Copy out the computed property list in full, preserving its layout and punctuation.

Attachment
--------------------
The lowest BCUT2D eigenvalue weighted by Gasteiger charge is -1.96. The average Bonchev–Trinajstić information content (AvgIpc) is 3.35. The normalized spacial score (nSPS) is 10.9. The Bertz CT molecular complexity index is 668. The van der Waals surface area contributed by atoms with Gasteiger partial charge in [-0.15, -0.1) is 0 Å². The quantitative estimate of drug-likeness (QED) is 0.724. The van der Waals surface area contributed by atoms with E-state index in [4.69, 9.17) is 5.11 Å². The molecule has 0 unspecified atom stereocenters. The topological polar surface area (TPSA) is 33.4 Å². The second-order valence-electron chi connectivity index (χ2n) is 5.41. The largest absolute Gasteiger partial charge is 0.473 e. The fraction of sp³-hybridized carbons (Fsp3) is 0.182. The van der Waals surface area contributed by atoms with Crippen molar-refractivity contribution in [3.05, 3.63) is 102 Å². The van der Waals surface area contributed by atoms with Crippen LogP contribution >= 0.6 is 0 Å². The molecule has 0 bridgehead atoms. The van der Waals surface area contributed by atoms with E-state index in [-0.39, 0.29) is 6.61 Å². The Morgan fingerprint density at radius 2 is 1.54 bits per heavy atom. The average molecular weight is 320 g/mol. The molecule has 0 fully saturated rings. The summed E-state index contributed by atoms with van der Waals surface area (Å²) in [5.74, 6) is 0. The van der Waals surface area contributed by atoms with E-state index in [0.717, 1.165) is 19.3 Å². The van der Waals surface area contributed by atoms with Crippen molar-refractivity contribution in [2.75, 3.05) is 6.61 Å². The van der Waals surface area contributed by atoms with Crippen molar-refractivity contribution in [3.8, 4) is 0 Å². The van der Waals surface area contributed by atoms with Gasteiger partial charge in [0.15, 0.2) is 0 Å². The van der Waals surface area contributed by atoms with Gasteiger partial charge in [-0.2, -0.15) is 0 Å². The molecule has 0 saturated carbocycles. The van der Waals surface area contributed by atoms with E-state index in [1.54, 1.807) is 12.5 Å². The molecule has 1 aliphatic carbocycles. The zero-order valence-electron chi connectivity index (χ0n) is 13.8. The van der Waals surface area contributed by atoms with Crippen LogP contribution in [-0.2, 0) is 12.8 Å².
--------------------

The lowest BCUT2D eigenvalue weighted by Gasteiger charge is -1.96. The average Bonchev–Trinajstić information content (AvgIpc) is 3.35. The normalized spacial score (nSPS) is 10.9. The Bertz CT molecular complexity index is 668. The van der Waals surface area contributed by atoms with Gasteiger partial charge in [-0.15, -0.1) is 0 Å². The quantitative estimate of drug-likeness (QED) is 0.724. The van der Waals surface area contributed by atoms with E-state index in [4.69, 9.17) is 5.11 Å². The molecule has 0 unspecified atom stereocenters. The topological polar surface area (TPSA) is 33.4 Å². The second-order valence-electron chi connectivity index (χ2n) is 5.41. The largest absolute Gasteiger partial charge is 0.473 e. The fraction of sp³-hybridized carbons (Fsp3) is 0.182. The van der Waals surface area contributed by atoms with Crippen molar-refractivity contribution in [3.05, 3.63) is 102 Å². The van der Waals surface area contributed by atoms with Crippen LogP contribution >= 0.6 is 0 Å². The molecule has 0 bridgehead atoms. The van der Waals surface area contributed by atoms with E-state index in [-0.39, 0.29) is 6.61 Å². The Morgan fingerprint density at radius 2 is 1.54 bits per heavy atom. The average molecular weight is 320 g/mol. The molecule has 0 fully saturated rings. The summed E-state index contributed by atoms with van der Waals surface area (Å²) in [5.74, 6) is 0. The van der Waals surface area contributed by atoms with E-state index in [0.717, 1.165) is 19.3 Å². The van der Waals surface area contributed by atoms with Crippen molar-refractivity contribution in [2.75, 3.05) is 6.61 Å². The van der Waals surface area contributed by atoms with Crippen molar-refractivity contribution in [3.8, 4) is 0 Å². The van der Waals surface area contributed by atoms with Gasteiger partial charge in [0.15, 0.2) is 0 Å². The van der Waals surface area contributed by atoms with Gasteiger partial charge in [-0.2, -0.15) is 0 Å². The molecule has 0 saturated carbocycles. The van der Waals surface area contributed by atoms with E-state index in [1.54, 1.807) is 12.5 Å². The molecule has 1 aliphatic carbocycles. The zero-order valence-electron chi connectivity index (χ0n) is 13.8. The van der Waals surface area contributed by atoms with Crippen LogP contribution in [-0.2, 0) is 12.8 Å².